So, after a week in which the instinctively malign bumblings of British authority yet again had the flavour of a debased Ealing comedy, Rev Fraser’s principled departure brought a sense of clarity. Friday’s summoning of the lawyers by St Paul’s merely underscored it. We now know that Giles’s erstwhile colleagues do not want those who perceive themselves the slaves of capitalism dwelling where it liketh them in the church’s gate. They would liketh the protesters to “move on”, in fact – even though it seems likely to lead to ugly scenes and possibly violence – and allow them to resume the softly-softly behind-the-scenes work in fighting injustice and selling £180 cufflinks which has done such a bang-up job of making the victims of their City neighbours feel empowered.
The joys of an established church, eh?
It could have been worse: at least the police didn’t try to kettle half a million people. But as footage obtained by the Guardian from the great march on Saturday shows, the glorious tradition of impartial policing and respect for peaceful protest remain undimmed. The film shows senior police officers assuring members of UK Uncut who had peacefully occupied Fortnum & Mason that they would not be confused with the rioters outside, and would be allowed to go home if they left the store. They did so, and were penned, handcuffed, thrown into vans, dumped in police cells and, in some cases, left there for 24 hours.
Isn’t all that supposed to have stopped? Haven’t we entered a new era of freedom in which the government, as it has long promised, now defends “the hard-won liberties that we in Britain hold so dear”? No.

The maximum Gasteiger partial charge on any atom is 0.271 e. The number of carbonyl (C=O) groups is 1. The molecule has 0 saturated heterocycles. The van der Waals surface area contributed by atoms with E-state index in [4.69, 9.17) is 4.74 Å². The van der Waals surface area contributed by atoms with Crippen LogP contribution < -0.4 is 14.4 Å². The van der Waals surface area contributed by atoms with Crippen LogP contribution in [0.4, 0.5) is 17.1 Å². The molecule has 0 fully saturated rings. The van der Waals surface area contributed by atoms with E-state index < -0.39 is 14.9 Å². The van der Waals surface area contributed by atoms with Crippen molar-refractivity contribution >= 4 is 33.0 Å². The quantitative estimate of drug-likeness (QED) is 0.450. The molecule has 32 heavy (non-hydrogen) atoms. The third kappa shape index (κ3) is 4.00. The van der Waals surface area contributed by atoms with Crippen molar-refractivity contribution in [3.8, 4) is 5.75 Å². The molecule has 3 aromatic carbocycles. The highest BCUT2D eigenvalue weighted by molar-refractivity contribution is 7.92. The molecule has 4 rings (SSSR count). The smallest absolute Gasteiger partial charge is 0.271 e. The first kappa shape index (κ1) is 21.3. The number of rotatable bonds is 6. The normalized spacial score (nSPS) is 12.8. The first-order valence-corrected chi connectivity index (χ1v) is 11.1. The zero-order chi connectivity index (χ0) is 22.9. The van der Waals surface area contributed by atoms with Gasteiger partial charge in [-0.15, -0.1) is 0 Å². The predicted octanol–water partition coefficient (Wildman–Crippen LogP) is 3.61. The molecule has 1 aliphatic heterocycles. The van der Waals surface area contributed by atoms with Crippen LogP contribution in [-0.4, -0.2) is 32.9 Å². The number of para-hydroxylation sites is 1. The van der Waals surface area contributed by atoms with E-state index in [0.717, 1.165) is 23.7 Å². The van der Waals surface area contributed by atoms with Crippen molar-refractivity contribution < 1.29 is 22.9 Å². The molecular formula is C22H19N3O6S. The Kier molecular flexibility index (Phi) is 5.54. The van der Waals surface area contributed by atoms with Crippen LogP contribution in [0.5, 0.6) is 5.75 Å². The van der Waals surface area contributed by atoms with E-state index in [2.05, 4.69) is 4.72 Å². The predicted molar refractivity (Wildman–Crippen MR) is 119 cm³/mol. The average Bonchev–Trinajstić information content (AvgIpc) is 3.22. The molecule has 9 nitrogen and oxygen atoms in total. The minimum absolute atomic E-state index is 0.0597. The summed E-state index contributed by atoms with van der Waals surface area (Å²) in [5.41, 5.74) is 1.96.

Good, if sobering, read.
I wonder how far the Powers That Be will go to thwart legitimate protest in this country.
To understand its position, you must first understand that the government is not managing the economy for the people of this nation. It is managing it for a tiny transnational elite, a kind of global gated community. To the people inside the gates, who fund the Conservative party, who own our politics, the media and the banks, the rest of us are an inconvenience, to be bribed, threatened or fooled.
I can make no coherent comment. There is just anger welling up in me.
Via Twitter @UKuncut
Related post: To us it’s an obscure shift in the tax law
Yes, Mr Osborne, we remember. It was not the teachers and the doctors and the nurses who caused this economic crisis. It was your good friends, the people who paid for your election campaign. The bankers. You may have cut corporation tax, and handed our national economy back to them – for now – but we remember only too well that it was they who caused this mess in the first place.
Only today, Tory grandee Ken Clarke has said that once the middle classes figure out the cuts are going to affect them it could get very messy.
Having witnessed events in Tunisia and Egypt, I am fervently hoping that once the middle classes come to their senses they will be on the streets seeking regime change, or at least seek for the corporations to carry their fair share of the burden.
We’re all in this together? My arse!
While the Egyptian people fight for their freedom, thousands of taxpayers here in the UK have been peacefully protesting outside tax-dodging companies throughout England. Sadly, three people have been taken to hospital after an incident in Oxford Street, London, where the police used pepper spray on a group of protesters trying to help one woman who was being arrested for allegedly causing criminal damage by pushing a leaflet through a closed shop door.
Welcome to UK 2011.